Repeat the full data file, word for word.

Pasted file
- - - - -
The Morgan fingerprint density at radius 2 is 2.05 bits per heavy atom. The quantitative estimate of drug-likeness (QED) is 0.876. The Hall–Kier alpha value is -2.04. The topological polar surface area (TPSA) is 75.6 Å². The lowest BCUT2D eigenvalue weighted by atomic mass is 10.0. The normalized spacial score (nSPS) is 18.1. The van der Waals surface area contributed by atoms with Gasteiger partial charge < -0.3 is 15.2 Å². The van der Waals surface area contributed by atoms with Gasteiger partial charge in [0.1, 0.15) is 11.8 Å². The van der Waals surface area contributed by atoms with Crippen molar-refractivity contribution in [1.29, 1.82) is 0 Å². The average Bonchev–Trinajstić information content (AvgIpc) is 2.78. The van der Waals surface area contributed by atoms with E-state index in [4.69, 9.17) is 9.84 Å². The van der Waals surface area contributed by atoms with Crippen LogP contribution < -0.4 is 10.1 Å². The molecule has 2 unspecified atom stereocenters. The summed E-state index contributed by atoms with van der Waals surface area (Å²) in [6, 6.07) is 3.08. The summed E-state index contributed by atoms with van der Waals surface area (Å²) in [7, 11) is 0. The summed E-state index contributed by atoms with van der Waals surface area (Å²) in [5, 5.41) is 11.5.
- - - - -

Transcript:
The Morgan fingerprint density at radius 2 is 2.05 bits per heavy atom. The quantitative estimate of drug-likeness (QED) is 0.876. The Hall–Kier alpha value is -2.04. The topological polar surface area (TPSA) is 75.6 Å². The lowest BCUT2D eigenvalue weighted by atomic mass is 10.0. The normalized spacial score (nSPS) is 18.1. The van der Waals surface area contributed by atoms with Gasteiger partial charge < -0.3 is 15.2 Å². The van der Waals surface area contributed by atoms with Gasteiger partial charge in [0.1, 0.15) is 11.8 Å². The van der Waals surface area contributed by atoms with Crippen molar-refractivity contribution in [1.29, 1.82) is 0 Å². The average Bonchev–Trinajstić information content (AvgIpc) is 2.78. The van der Waals surface area contributed by atoms with E-state index in [4.69, 9.17) is 9.84 Å². The van der Waals surface area contributed by atoms with Crippen LogP contribution < -0.4 is 10.1 Å². The molecule has 2 unspecified atom stereocenters. The summed E-state index contributed by atoms with van der Waals surface area (Å²) in [6, 6.07) is 3.08. The summed E-state index contributed by atoms with van der Waals surface area (Å²) in [7, 11) is 0. The summed E-state index contributed by atoms with van der Waals surface area (Å²) in [5, 5.41) is 11.5.